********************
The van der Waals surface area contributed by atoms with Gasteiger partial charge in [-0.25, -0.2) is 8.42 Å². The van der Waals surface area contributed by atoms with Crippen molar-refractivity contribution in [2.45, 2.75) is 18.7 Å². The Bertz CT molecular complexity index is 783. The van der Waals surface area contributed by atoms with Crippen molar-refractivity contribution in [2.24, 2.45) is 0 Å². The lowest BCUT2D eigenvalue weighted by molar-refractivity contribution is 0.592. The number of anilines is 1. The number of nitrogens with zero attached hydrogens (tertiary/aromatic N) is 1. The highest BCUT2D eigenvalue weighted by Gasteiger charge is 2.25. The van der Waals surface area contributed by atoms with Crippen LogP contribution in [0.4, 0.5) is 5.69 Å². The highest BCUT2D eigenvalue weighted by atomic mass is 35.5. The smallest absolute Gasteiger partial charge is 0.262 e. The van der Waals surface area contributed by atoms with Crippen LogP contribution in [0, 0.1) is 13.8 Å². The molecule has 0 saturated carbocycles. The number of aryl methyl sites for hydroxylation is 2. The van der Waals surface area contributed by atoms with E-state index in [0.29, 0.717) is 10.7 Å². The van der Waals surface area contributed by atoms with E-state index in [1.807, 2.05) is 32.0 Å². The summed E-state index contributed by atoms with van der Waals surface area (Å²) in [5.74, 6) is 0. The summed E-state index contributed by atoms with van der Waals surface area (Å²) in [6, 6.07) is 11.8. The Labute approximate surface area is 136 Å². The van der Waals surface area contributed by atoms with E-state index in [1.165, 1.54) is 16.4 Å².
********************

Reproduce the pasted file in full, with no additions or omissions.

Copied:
The van der Waals surface area contributed by atoms with Gasteiger partial charge in [-0.25, -0.2) is 8.42 Å². The van der Waals surface area contributed by atoms with Crippen molar-refractivity contribution in [2.45, 2.75) is 18.7 Å². The Bertz CT molecular complexity index is 783. The van der Waals surface area contributed by atoms with Crippen molar-refractivity contribution in [2.24, 2.45) is 0 Å². The lowest BCUT2D eigenvalue weighted by molar-refractivity contribution is 0.592. The number of anilines is 1. The number of nitrogens with zero attached hydrogens (tertiary/aromatic N) is 1. The highest BCUT2D eigenvalue weighted by Gasteiger charge is 2.25. The van der Waals surface area contributed by atoms with Crippen LogP contribution in [0.4, 0.5) is 5.69 Å². The highest BCUT2D eigenvalue weighted by atomic mass is 35.5. The smallest absolute Gasteiger partial charge is 0.262 e. The van der Waals surface area contributed by atoms with Crippen LogP contribution in [0, 0.1) is 13.8 Å². The molecule has 0 saturated carbocycles. The number of aryl methyl sites for hydroxylation is 2. The van der Waals surface area contributed by atoms with E-state index in [0.29, 0.717) is 10.7 Å². The van der Waals surface area contributed by atoms with E-state index in [1.807, 2.05) is 32.0 Å². The summed E-state index contributed by atoms with van der Waals surface area (Å²) in [5.74, 6) is 0. The summed E-state index contributed by atoms with van der Waals surface area (Å²) in [6, 6.07) is 11.8. The Labute approximate surface area is 136 Å². The van der Waals surface area contributed by atoms with E-state index in [1.165, 1.54) is 16.4 Å².